Becoming Mother

A book and a blog for first-time mothers

Tag: blogging

PoP #19: Potty Training

I am not used to having a child that triumphantly declares, “And I make Mama so happy!”

I am used to my older daughter, going her own way, not really responding deeply to the words, “That doesn’t make me happy.” I am used a preschooler who sat in her chair at the dinner table for three HOURS (not exaggerating), staring at a piece of pizza that she refused to eat.

Imagine my surprise that my soon-to-be three-year-old derives deep satisfaction by making his mom happy. Who rejoices in his mom’s approval.

Say what?

Some kids care about making Mom happy?

Yassss!!!!

So potty training.

The End is nigh, friends. It is so nigh.

I can be totally content doing overnight Pull-Ups until this kid is four.

But I’m beyond done with the constant vigil of diapering a child. For the past seven years, since 2013, since the beginning of Obama’s second term, since the premier of the first Frozen, we have been changing diapers and Pull-Ups and a significant number of those were cloth, which means thousands of loads of laundry.

And for an added bonus, Child # 2 went through about 8 months of on-again-off-again Toddler Diarrhea (for no apparent reason, which resolved seemingly overnight when he was almost 2). I cannot tell you how many times we woke up in the morning (and sometimes in the middle of the night) to a toddler absolutely covered in poop juice. From the back of his head to his toes. Covered.

Child # 2 is the reason we have a Steam Cleaner. And the ability to initiate hazmat protocol at 2:00 a.m. with a toddler screaming less than a foot from our faces. And the reason we probably spent $150 on tubes of diaper cream. (Pro tip for new parents: Resinol. Google it. Buy a lot.)

What I’m saying is… We’ve worked hard for this reprieve.

And I am ready for it.

"It All Goes By So Fast": 2010-2020

We were three years into this decade before the biggest memories were made. It’s strange to think about now, but what did we do from 2010-2013? I remember that we traveled to Finland and Maui. We spent a lot of time with friends, cooked a lot of breakfasts…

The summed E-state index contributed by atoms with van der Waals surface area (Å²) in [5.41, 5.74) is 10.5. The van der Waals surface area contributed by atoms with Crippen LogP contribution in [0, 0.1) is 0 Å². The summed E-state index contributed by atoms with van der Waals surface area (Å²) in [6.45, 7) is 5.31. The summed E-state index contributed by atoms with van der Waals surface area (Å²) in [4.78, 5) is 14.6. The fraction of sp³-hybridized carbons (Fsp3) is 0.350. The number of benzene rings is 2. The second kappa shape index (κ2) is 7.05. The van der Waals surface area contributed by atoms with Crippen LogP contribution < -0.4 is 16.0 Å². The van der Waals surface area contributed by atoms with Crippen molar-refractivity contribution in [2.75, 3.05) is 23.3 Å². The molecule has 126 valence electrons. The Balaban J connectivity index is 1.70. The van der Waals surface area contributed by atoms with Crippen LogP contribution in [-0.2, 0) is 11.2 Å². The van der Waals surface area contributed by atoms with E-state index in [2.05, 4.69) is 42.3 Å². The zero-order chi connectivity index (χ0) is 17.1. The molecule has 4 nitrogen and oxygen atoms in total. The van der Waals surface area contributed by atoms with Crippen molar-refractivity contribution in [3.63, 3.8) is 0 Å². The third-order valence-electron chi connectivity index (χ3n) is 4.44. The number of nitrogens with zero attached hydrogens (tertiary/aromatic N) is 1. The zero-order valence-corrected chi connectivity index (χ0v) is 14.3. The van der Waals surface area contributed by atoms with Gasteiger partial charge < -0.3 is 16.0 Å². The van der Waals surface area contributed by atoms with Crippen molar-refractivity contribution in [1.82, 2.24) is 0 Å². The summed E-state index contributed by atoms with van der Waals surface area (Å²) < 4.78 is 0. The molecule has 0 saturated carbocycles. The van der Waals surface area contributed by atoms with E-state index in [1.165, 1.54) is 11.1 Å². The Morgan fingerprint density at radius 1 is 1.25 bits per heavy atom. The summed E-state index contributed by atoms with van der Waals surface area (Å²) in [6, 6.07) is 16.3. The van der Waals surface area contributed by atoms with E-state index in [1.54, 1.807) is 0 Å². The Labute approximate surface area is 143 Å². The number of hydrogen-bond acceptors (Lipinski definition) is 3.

… and experimented with making prickly pear lemonade and brewing the perfect cup of coffee.

I wasted a lot of time worrying, wondering if I would ever be able to land a full-time job in my field.

And then one day, there was a newborn hand, wrapped around my finger

Maybe you remember something similar

Maybe if you thought hard right now, you remember

That bouncer where they slept, all swaddled, mitted, and capped

The beep of the microwave (tsk-tsk) as you warmed water for a bottle

The smell of Pampers and Similac and detergent

The creaking of the tea kettle as you boiled water at 3:00 a.m.

All the onesies, the bibs, the burp cloths, the swaddles

And all the Googling.

All of the Googling.

Normal baby poop.

Milk allergy in newborn signs

Breastfeeding milk production normal

How to stop breastfeeding

When does a baby start teething?

How old is a 20-pound baby?

Best car seats

What does croup sound like?

Croup vs. whooping cough

Can toddlers get whooping cough if they’re vaccinated?

My toddler won’t chew disorders

Toddler diarrhea

How often do toddlers get diarrhea?

Bleeding diaper rash remedies

And then, the Googling stops. Mostly.

One day, you just decide, To hell with it. It is what it is.

You decide the toddler is more like a preschooler and you let him carry scissors around the house, and play with teeny-tiny Legos, and walk around without a Pull-Up on.